The Journal of the Midwest Modern Language Association invites articles for submission to its Fall, 2018 issue on the theme of “Art and Activism.”
Once considered a fringe movement, neoliberalism has steadily become a central tenet of American life. Neoliberal thought subsequently spread across the globe in a variety of forms (via channels including Hollywood and regulatory bodies such as the International Monetary Fund). Promises of privatization today trump collective action in virtually every aspect of life. This epistemic shift can be felt far and wide, from politicians to postmodern theorists. This panel will investigate symptoms of – and responses to – this shift in the areas of literature and media studies. Given this year’s South Atlantic Modern Language Association conference theme (Nov.
After Fantastika: An Interdisciplinary Conference
6 - 7 July 2018
Lancaster University, UK
Dr Caroline Edwards (Birkbeck, UK)
Dr Andrew Tate (Lancaster, UK)
ABSTRACT DEADLINE: 15 April 2018
‘Fantastika’ is an umbrella term which embraces the genres of Fantasy, Science Fiction, and Horror but can also include Alternate History, Gothic, Steampunk or any other radically imaginative narrative space.
Call for Papers
Oxford Research in English, Issue 7: Craft
“In my craft or sullen art” -Dylan Thomas
Thomas is one in a long line who self-reflexively meditates on his own work. Indeed, a writer’s craft has been the topic of much discussion both by critics and by authors themselves, considering the interplay between a writer’s natural ability and her tendency to consciously create, between the ingenuity of her ideas and the discipline of putting them into practice. In doing so, Thomas, along with others, bring to the forefront an epistemological question: Is ‘crafting’ in opposition to art?
In his seminal work The Souls of Black Folk, W.E.B. Du Bois wrote that the single most pressing issue facing the United States was the color line. More than 100 years later, the issue of race remains a pressing one for the U.S. and research suggests that the racial divide permeates our culture. Furthermore, numerous studies have found that today’s college students are not sufficiently prepared to interact and communicate effectively in a culturally-diverse and globalized workplace and do not possess many of the 21st century competencies necessary for success and engagement in such diverse environments. But in comparison, we wonder how prepared are faculty, administrators, and staff to cultivate a space where these skills can develop?
Lateral is the peer-reviewed, open access journal of the Cultural Studies Association. Lateral is currently published on a semiannual basis, fall and spring. This journal does not charge any type of article processing charge (APC) or any type of article submission charge.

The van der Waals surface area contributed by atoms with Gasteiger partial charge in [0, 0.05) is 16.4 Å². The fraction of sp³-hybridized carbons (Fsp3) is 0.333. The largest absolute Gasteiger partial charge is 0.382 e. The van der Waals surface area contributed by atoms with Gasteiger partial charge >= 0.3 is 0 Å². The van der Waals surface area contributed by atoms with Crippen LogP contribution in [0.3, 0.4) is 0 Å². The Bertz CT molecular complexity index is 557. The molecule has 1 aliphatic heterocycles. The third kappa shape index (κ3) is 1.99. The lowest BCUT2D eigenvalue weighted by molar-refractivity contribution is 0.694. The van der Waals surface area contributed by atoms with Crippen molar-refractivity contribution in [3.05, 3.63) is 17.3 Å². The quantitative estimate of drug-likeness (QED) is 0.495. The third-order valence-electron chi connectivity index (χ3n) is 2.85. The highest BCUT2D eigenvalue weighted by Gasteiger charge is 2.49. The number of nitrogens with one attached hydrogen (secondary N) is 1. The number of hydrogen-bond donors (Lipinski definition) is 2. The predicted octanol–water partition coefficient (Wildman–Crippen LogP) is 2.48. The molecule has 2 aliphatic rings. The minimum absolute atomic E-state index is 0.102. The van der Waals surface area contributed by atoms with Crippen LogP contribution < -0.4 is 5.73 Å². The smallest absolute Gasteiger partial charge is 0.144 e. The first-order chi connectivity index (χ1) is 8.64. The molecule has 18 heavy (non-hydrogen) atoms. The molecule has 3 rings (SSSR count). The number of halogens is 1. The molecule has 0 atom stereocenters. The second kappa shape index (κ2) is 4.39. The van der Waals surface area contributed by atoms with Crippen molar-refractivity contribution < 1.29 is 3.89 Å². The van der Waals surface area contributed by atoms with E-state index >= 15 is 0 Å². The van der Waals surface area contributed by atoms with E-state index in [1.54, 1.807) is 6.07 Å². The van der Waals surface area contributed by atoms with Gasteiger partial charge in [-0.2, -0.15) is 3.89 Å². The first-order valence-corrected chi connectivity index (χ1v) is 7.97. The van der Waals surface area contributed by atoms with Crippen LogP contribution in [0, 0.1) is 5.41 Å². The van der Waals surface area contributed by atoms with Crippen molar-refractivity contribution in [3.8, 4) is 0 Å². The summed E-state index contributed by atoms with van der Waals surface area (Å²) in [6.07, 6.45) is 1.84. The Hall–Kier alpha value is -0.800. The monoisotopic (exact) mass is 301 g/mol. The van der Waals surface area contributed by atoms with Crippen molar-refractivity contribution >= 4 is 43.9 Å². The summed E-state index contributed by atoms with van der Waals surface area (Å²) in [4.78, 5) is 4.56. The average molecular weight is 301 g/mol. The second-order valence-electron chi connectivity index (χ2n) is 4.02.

Submission Guidelines for Authors
This panel welcomes submissions that explore how popular adventure fiction/boy’s books of the long nineteenth century were used as agents of social change. While often viewed as works for adolescents, such novels played subversive roles in dismantling traditional ideas and establishing new cultural norms. We are especially interested in papers that explore novels set in locations outside the colonial center that worked to challenge British assumptions about education/the educational system. Potential authors could include Joseph Conrad, Robert Louis Stevenson, H.G. Wells, or Edgar Rice Burroughs as well as lesser-known authors such as Louis Becke or authors popularized through translation, such as Jules Verne.
MMLA (Midwest Modern Language Association) – November 15-18 Kansas City
Consumerism and Science Fiction: From Modernism to Postmodernism
Call for Papers: Disability and Shame
Anticipated publication date: June 1, 2019 (Volume 15, issue 2)
The Review of Disability Studies: An International Journal is issuing a Call for Papers for a special forum on the subject of shame and disability, broadly conceived. It is hoped that through critical discourse addressing the historical and current contexts, contributing factors, effects, and responses to shame, greater understanding of this phenomena will diminish discrimination and violence.
Colonial Spanish American Literature: From the Margins to the Center: This session at SAMLA 90 welcomes submissions on any aspect of Colonial Spanish American Literature. Proposals addressing the conference theme are especially welcome. Suggestions for topics include colonial texts by Indigenous authors, women, members of minority religious groups, and others whose perspectives challenge hegemonic views of Colonial Spanish America. By May 25, 2018, please submit an abstract of between 200-250 words, a brief bio, and any A/V requests to Dr. Eric Vaccarella, University of Montevallo, at email@example.com.